Vaccination Programmes Help To Feed The Positive Narrative For Equity Markets

This week we have seen more positive effects of the global vaccination programme. Progress has been patchy so far. While Israel, Bhutan and the Seychelles can all boast of vaccination rates of 60 per cent or more, so far only 10 countries have given at least one dose to more than 30per cent of adults, while the average rate for the major European economies is around 15 per cent. The rate for Japan is just 0.8 per cent. Still the acceleration of vaccination programs and the potential for restrictions to be eased or lifted have prompted the IMF to upgrade its forecast of economic growth. It also expects the damage done from the Covid-19 pandemic to be much shorter lived than that seen after the financial crisis.

The positive outlook has prompted JPMorgan Chase chief executive Jamie Dimon to speculate that the US might be about the enter a ‘Goldilocks moment’ with  strong growth supported by inflation and interest rates running neither too hot, nor too cold. Equity markets have clearly bought into this narrative as we continue to  see many indices post record all-time highs.



Despite the EU’s faltering vaccination programme European equities have continued to rise strongly. This week both the MSCI Europe and Euro Stoxx indices hit record highs as European equities exceeded their pre-pandemic levels. The prospect of post-Covid recovery has seen value sectors, such as banks and energy producers, perform particularly well in 2021.

The gains in equity markets come despite the continued delays in Europe’s Covid-19 vaccination programme. The EU continues to lag the US and UK in the number of people vaccinated. In the UK 48 per cent of adults and 34 per cent of US adults have received at least one dose of vaccine. The figure for Germany, Spain and France is 15 per cent. This has led the ECB to raise some concerns about the delay to recovery. The EU’s current target is for all adults to be offered a vaccine by the end of the summer and the ECB cautioned that recovery may be delayed until the third quarter of the year.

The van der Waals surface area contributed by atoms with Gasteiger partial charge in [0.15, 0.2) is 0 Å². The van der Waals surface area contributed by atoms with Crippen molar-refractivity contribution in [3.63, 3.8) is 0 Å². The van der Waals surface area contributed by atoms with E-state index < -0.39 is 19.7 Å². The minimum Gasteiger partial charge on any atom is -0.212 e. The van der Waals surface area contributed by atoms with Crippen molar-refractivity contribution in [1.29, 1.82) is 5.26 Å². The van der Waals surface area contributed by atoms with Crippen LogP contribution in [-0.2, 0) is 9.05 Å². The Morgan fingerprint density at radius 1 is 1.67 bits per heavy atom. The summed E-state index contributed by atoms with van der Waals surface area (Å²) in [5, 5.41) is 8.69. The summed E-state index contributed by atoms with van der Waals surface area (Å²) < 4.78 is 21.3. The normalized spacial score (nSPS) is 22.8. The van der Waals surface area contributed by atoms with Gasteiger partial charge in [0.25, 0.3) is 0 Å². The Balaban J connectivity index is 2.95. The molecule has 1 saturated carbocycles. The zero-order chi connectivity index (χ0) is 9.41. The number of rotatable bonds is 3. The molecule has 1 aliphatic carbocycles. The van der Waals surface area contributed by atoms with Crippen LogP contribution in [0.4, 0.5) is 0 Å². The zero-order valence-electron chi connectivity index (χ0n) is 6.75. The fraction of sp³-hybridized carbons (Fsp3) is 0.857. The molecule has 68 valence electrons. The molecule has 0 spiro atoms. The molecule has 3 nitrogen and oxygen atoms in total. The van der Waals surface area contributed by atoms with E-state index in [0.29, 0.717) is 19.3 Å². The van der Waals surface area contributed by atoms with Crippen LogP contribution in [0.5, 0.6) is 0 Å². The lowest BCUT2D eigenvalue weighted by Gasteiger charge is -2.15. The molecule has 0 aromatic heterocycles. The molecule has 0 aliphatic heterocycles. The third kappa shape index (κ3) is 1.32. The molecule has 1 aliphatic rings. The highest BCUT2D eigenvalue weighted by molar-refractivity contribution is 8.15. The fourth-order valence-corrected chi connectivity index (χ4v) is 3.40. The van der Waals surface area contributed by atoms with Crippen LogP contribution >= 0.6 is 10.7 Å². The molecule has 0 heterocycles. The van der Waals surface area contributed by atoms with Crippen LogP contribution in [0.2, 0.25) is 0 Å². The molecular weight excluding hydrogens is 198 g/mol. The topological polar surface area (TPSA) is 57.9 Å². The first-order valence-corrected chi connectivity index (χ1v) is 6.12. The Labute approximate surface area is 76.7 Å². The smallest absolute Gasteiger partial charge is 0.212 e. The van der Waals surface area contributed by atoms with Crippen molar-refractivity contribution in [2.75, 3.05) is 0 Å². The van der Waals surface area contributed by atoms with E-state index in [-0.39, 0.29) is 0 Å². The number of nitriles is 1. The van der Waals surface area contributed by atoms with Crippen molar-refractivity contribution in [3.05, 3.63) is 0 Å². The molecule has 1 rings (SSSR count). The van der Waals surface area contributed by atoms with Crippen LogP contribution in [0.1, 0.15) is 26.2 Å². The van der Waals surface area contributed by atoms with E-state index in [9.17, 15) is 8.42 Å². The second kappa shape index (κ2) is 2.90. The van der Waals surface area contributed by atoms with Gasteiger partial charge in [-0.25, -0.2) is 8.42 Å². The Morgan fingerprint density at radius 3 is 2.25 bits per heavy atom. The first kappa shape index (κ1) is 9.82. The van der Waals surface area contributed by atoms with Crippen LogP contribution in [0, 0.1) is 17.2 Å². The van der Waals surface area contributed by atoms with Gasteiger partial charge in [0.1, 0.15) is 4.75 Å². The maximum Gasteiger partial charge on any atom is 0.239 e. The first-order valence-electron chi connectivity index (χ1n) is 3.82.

Market thumbnailThe progress of Covid-19 vaccination programmes around the world has prompted a revision in economic forecasts for this year and next. The International Monetary Fund has upgraded its forecast for global GDP growth from 5.5 to 6 per cent in 2021 and has slightly  increased its forecast for 2022. The OECD also recently upgraded its forecasts. The IMF predicted the economic damage done by the  coronavirus would be repaired far quicker than in previous global economic crises. However, the IMF has warned that economic scarring  in emerging markets would take longer to overcome.

The biggest revisions have been to the US and Canada. Jamie Dimon, JPMorgan Chase chief executive, said the US could be in for  ‘Goldilocks moment’ with fast growth, gently rising inflation (but not too much) and increasing interest rates (but not too much). The outlook for the UK has been  increased to 5.3 per cent for 2021 in line with the average for developed economies.



UK Flag thumbnail blogHiring increased sharply in March as businesses prepares for the lifting of Covid-19 restrictions. Permanent placements increased at their  fastest rate in 6 years, according to the latest report from KPMG and the Recruitment & Employment Federation. It also reports a large  increase in the number of temporary roles. The latest data from the Office for National Statistics, which shows data up to February, also  shows employment improving with more job vacancies, fewer people on furlough and the unemployment rate beginning to stabilise.

Recruitment company Page Group reported it is benefitting from companies starting to hire again. This week it said first quarter profits  were up 2 per cent compared to 2020, although still down around 10 per cent compared to 2019, as it sees month by month improvement.
It reports strongest growth has come from Asia, although the UK and US are currently lagging. Shares in Page Group jumped 10 per cent on the announcement  and other listed recruitment firms are beginning to benefit from the improved outlook.



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